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Using the World's Oldest Apple Trees to Supply New Ones

Considering the many different types of apples we see at farmers markets and supermarkets, it may be hard to believe that apple trees are not as diverse as they should be. But it isn’t the fruit-bearing part of the apple tree that’s the problem, it’s the apple tree’s rootstock.

Most of today’s commercially produced apples are from trees that were bred in two parts—the fruit-bearing scion that makes up the higher branches and tree tops, and the rootstock that forms the roots and lower trunk.

USDA Supporting the National Native Seed Strategy

The use of native plant material in conservation, restoration and land management results in healthy ecosystems countering the effects of invasive plant species, altered wildfire regimes, extreme weather events and human-caused events. The National Seed Strategy for Rehabilitation and Restoration 2015-2020 (PDF, 12MB) promotes the use of native plant materials to restore plant communities and support healthy ecosystems. The National Seed Strategy, a collaboration between 12 federal agencies and over 300 non-federal partners associated with the Plant Conservation Alliance and led by the Bureau of Land Management, facilitates coordination among tribal, state, federal, local and private entities, including commercial growers.

Celebrating International School Meals Day 2017

Just like reading, writing and arithmetic, making healthy food choices is a learned behavior. And as with those vital academic skills, schools also play an important role in helping students build a healthy foundation for their lives through sound nutrition – not just here in the U.S. but in schools around the world.

International School Meals Day, held on March 9 this year, provides a wonderful opportunity to highlight that fact by raising awareness of nutritious school meals and their importance to the health of our kids. In fact, nearly every country provides some form of school meal for about 368 million children each school day worldwide, including more than 30 million children here in the U.S. through USDA’s National School Lunch Program. And International School Meals Day brings the world a little closer, helping kids understand the importance of healthy nutrition to a healthy future.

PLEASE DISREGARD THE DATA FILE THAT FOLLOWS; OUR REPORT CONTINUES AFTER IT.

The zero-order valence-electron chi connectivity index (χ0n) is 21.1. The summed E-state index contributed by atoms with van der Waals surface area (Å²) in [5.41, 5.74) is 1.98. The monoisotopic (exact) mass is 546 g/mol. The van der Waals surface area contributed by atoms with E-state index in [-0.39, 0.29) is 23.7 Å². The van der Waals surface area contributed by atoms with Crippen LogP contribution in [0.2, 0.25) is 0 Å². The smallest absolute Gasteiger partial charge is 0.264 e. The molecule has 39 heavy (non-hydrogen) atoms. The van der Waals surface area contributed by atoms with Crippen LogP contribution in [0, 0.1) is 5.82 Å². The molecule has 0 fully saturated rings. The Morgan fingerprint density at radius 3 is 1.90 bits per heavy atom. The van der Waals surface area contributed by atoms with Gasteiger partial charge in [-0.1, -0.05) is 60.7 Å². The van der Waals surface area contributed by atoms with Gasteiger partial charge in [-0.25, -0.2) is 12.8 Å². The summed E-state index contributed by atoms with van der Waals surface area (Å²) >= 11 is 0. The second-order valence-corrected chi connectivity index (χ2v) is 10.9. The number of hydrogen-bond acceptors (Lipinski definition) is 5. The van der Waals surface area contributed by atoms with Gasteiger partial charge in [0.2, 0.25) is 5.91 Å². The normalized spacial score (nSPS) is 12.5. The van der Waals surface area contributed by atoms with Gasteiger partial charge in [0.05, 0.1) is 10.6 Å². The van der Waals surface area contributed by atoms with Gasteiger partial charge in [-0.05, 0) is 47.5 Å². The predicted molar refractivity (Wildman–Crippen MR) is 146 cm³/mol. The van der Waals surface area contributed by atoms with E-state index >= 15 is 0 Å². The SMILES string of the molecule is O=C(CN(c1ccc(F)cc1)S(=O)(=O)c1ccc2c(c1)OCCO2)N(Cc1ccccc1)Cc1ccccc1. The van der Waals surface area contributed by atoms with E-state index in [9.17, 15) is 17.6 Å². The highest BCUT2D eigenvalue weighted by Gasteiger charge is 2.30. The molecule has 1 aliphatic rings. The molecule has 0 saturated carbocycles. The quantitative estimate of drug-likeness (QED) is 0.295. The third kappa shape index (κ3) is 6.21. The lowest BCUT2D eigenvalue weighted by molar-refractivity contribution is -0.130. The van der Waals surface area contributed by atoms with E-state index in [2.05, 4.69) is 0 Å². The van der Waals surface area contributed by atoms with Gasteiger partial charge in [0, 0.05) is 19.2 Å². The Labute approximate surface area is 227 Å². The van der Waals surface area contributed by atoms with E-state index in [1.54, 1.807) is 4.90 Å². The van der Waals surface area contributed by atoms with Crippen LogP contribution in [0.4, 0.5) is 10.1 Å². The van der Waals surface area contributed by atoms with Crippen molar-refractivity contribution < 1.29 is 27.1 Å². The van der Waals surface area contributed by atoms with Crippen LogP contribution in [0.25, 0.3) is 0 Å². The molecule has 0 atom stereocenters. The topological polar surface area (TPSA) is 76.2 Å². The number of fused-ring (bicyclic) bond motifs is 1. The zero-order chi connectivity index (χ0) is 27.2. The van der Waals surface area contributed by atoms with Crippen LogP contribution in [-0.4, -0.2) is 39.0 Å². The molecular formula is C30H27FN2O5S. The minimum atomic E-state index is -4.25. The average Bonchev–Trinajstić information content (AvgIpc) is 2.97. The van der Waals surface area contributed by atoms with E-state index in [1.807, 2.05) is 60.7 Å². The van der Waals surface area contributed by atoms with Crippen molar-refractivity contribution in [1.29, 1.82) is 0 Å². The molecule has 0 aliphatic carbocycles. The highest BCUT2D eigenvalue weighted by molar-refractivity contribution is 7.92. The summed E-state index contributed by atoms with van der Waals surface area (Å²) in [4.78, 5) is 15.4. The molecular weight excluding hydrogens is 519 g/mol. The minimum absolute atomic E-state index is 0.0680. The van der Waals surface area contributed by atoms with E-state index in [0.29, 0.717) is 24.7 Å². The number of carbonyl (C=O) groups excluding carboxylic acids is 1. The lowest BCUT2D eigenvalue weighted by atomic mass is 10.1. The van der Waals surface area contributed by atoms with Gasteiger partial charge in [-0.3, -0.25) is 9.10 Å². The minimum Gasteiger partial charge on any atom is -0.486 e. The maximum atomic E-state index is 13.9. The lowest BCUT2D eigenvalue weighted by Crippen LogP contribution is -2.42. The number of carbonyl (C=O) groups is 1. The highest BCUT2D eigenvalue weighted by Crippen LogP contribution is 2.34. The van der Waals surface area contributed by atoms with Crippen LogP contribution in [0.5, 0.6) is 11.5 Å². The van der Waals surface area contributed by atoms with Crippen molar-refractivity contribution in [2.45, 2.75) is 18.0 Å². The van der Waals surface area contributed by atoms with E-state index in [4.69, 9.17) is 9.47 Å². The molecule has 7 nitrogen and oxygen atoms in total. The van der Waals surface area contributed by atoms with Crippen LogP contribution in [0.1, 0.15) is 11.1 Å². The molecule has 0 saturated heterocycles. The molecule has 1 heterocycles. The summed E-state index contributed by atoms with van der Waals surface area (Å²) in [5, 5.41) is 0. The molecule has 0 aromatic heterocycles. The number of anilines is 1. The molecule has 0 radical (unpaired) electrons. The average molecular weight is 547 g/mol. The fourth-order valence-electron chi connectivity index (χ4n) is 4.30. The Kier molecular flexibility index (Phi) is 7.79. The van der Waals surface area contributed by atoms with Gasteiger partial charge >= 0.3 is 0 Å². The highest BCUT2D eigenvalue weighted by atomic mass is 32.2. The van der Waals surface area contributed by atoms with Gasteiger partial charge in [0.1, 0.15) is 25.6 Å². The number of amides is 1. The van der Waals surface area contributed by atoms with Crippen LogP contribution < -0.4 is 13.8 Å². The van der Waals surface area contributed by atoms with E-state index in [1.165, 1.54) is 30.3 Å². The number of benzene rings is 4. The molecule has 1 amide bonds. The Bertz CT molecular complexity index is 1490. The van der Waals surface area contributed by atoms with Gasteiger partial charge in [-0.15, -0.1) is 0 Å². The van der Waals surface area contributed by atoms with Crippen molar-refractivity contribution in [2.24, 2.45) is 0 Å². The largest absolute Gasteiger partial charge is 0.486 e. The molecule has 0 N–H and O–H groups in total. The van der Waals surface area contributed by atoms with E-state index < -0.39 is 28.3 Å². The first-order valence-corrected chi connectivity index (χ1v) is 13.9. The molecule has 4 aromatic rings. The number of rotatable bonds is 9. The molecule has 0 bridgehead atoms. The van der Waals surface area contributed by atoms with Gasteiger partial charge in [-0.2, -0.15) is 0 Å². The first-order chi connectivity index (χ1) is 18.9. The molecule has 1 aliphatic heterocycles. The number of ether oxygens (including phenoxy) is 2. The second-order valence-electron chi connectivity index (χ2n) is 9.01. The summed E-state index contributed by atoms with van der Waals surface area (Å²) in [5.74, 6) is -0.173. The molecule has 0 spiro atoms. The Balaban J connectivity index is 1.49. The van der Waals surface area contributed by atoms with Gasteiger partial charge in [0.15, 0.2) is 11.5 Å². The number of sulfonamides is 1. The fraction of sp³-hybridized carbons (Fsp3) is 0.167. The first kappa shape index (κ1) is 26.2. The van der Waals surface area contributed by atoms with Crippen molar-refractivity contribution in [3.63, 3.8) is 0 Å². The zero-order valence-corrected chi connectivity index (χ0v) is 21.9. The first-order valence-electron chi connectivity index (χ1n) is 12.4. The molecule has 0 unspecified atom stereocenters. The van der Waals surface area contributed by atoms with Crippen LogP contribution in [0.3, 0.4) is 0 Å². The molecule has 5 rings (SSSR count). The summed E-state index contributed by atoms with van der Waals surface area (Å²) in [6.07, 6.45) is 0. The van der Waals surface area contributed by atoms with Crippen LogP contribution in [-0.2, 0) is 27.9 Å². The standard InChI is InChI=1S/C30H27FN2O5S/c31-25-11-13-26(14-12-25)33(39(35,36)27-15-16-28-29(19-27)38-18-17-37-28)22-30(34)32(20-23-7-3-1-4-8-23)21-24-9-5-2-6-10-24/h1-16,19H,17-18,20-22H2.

In Conversation with #WomeninAg: Kelly Stange

Every month, USDA shares the story of a woman in agriculture who is leading the industry and helping other women succeed along the way. In honor of International Women’s Day, today we hear from Kelly Stange, an Agricultural Counselor for Germany, Austria, Hungary & Slovenia with USDA’s Foreign Agriculture Service who started her career on a Missouri family dairy farm and working in University Extension.

To learn more and connect with other women leaders in agriculture across the country, we encourage you to visit https://newfarmers.usda.gov/women-in-ag. If there is a leading woman in agriculture you’d like to see on the blog, please send us your suggestions at AgWomenLead@usda.gov.

Celebrating School Breakfast Week: Giving Students a Great Start to Their School Day!

Did you skip breakfast today? Remember that feeling of discomfort and distraction as you counted down the time until lunch? Staring at the clock, the minutes just didn’t move fast enough. Now imagine yourself as a child, with a packed morning full of writing, thinking and learning in front of you – no way will you be at your best!

A Complete Redesign with You in Mind

We're excited to launch a complete redesign of USDA.gov featuring stronger visual storytelling components, a more modern user-experience with easy to find services and resources, and to top it off, a completely mobile-friendly design. 

Drought Conditions at Lowest Point since Autumn 2010

Nationally, we are seeing extreme to exceptional (D3 to D4) drought conditions fall to their lowest point in more than 6 years. Nowhere is that change more dramatic than in California. The current (February 21, 2017) Drought Monitor for California notes the disappearance of D3/D4 from California. At the California drought’s peak from August-October 2014, that percentage was nearly 82 percent. As recently as early-December 2016, coverage of D3/D4 in California stood at 43 percent.

U.S. Agricultural Production Systems of the Future: What Research is Needed Now?

Depending on where you live in the United States, the first thing that likely comes to mind for agriculture production systems are the large fields of corn, soybeans, wheat or cotton seen growing each summer. But spend a few minutes looking at CropScape, a color-coded map that charts where almost a hundred different types of U.S. crops are grown currently, and you begin to appreciate the diversity and regionality of production systems. This map shows that although there are U.S. regions where crop production is dominated by a few commodity crops, there are others where U.S. farmers are growing a wide array of fruit, vegetables, and other “specialty” crops. Agricultural Atlas maps produced by USDA’s National Agricultural Statistics Service show similar diversity in livestock production, including land in pasture and range production.

In Conversation with #WomeninAg: Kristina Fast

Every month, USDA shares the story of a woman in agriculture who is leading the industry and helping other women succeed along the way. This month, we hear from Kristina Fast, a civil servant with USDA’s Farm Service Agency in Minnesota. To learn more and connect with other women leaders in agriculture across the country, we encourage you to visit https://newfarmers.usda.gov/women-in-ag. If there is a leading woman in agriculture you’d like to see on the blog, please send us your suggestions at AgWomenLead@usda.gov.